It would therefore be seen that the security to be furnished in anyparticular case in the present state of the Law, is fixed and clearlyascertainable both in amount and in nature.
Along with the notice of appeal the plaintiffs filed a receipt in proof ofdeposit of a sum of Rs. 750/= as such security.
Section 757 (1) of the Code provides that the security to be requiredfrom a party appellant should take one of three forms namely (a) by bondwith one or more good and sufficient surety or sureties or (b) by way ofmortgage of immovable property or (c) by deposit and hypothecation bybond of a sum of money sufficient to cover the costs of appeal.
It was agreed during argument before us that in the instant casealthough there was a deposit in money of a sum of Rs. 750/= by the
CADona Cedliana and Others v. Kamala Piyaseeli and Another229
(S. B. Goonewardene, J.)
plaintiffs, there was however no hypothecation of it and therefore thepreliminary objection raised by Counsel for the respondents was basedupon such admitted failure to hypothecate this money. He contendedtherefore as I understood him that the very notice of appeal contemplatedby section 754(3) was defective and that there was thus no proper appealbefore this Court capable of being heard.
On the other hand the rival contention of Counsel for the appellantswas that this was clearly an instance in which relief should be grantedunder the provisions of section 759 (2) of the Code on the basis that nomaterial prejudice has been shown to have been caused to the defendants-respondents and that therefore a constitutionally granted right of appealmust not be withheld from the plaintiffs for failure to comply with what he(Counsel) termed a more technical requirement.
Section 759 (2) of the Code reads thus “In the case of any mistake,omission or defect on the part of any appellant in complying with theprovisions of the foregoing sections, the Supreme Court (here one mustread Court of Appeal) may if it should be of opinion that the respondenthas not been materially prejudiced, grant relief on such terms as it maydeem just”.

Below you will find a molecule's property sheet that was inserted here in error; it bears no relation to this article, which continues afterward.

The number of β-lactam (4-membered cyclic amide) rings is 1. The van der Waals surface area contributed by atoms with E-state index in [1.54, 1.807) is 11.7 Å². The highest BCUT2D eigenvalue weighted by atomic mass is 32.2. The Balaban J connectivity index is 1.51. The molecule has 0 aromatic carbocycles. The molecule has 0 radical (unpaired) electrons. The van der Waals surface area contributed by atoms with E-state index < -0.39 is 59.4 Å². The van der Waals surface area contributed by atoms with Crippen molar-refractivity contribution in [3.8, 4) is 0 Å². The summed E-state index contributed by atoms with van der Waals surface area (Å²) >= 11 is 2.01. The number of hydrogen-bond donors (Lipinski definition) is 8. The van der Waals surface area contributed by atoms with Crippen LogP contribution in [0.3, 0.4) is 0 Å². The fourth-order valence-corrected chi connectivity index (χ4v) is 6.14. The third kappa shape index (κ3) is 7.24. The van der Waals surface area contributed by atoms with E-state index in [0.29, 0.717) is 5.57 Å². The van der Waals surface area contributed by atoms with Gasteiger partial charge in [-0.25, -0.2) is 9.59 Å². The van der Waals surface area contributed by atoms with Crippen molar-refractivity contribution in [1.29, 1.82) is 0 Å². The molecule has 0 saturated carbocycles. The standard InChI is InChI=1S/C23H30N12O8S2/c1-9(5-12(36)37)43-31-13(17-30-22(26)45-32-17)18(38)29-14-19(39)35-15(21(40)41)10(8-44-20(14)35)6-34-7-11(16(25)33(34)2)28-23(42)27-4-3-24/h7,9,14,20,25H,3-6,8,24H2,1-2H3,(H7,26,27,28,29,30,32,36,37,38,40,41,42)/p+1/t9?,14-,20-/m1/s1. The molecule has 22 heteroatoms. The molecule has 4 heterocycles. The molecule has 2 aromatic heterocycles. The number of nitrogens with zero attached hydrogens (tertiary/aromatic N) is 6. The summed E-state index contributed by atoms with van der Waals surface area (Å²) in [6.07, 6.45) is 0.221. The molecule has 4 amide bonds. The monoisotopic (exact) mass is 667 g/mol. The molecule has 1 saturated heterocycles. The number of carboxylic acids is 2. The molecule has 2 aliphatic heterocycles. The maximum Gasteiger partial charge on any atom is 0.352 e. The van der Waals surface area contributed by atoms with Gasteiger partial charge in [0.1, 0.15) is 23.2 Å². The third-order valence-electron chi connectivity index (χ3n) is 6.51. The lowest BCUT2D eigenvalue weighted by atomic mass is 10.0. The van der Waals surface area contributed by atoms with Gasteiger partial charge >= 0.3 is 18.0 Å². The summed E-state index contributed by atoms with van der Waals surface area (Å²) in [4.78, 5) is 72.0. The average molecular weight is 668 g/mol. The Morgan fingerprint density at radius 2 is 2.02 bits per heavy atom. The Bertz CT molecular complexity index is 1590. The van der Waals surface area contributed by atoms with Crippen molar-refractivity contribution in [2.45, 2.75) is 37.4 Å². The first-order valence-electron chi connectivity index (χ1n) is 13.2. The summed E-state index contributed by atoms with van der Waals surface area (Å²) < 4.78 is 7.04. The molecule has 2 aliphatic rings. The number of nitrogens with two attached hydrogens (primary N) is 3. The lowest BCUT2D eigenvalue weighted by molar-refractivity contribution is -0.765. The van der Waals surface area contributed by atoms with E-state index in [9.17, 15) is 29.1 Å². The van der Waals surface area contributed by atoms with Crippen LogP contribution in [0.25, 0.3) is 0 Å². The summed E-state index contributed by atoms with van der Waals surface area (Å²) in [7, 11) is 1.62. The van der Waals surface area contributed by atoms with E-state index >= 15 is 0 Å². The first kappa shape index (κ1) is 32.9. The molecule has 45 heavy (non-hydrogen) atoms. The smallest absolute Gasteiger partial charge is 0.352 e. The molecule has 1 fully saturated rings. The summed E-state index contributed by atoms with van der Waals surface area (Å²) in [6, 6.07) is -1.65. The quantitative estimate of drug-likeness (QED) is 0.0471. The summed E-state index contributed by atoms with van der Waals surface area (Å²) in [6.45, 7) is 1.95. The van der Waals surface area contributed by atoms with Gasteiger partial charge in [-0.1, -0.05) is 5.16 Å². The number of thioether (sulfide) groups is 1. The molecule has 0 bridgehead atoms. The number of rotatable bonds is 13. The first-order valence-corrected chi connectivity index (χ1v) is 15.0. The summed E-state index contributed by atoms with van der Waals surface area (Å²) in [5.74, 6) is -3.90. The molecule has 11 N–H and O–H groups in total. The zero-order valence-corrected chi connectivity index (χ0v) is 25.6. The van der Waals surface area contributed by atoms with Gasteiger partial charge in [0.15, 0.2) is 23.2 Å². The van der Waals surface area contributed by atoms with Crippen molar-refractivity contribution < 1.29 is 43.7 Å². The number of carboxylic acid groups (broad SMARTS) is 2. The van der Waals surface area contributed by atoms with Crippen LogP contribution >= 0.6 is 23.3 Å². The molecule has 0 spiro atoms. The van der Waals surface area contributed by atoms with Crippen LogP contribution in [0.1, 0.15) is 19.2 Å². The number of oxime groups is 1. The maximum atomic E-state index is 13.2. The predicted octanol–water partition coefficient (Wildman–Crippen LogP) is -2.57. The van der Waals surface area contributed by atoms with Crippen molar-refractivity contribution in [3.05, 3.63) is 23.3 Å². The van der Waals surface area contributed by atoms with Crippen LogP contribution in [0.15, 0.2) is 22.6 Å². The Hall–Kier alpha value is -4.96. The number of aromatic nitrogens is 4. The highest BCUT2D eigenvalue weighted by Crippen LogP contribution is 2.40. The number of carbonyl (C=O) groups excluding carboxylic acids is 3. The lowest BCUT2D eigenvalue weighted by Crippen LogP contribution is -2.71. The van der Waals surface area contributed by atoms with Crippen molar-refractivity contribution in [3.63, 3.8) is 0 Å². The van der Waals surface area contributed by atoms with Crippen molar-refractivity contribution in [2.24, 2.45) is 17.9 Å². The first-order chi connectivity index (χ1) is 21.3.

I would be slow to go along with the argument of Counsel for therespondents that the notice of appeal itself was tainted by this defect offailure of hypothecation but at the same time I cannot agree that suchfailure to hypothecate was no more than a failure to comply with atechnical requirement.
To advert first to the contention of Counsel for the respondents, as Ihave already pointed out section 755 (2) of the Code requires that thenotice of appeal shall (unless waived by the respondent or dispensedwith) be accompanied’inter alia by security for the respondent’s costsof appeal. The word here used is ‘accompanied’and this has the effectof suggesting to my mind that the validity of the notice of appeal itselfcannot be considered as affected by any shortcomings with respectto the providing of security.
If the notice of appeal itself is thus unaffected what then is the result.In the instant case the plaintiffs elected to furnish such security whosenature was cash' or ‘money ‘ and the amount whereof was Rs. 750/- as
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fixed by the relevant rule. As I said earlier it is provided in section 757(1) of the Code that “ the security to be required from a party appellant“in the case of money is by‘deposit and hypothecation of bond’. Merelydepositing such money without hypothecation by bond would thenamount to a performance of a part but not the whole of the act of furnishingsecurity. To elaborate, when section 755(2) requires that “the notice
of appeal shall be accompanied bysecurity lor the respondent's
costs of appeal “ and when section 757(1) demands that “the security
tobe required from a party appellantshallbeby deposit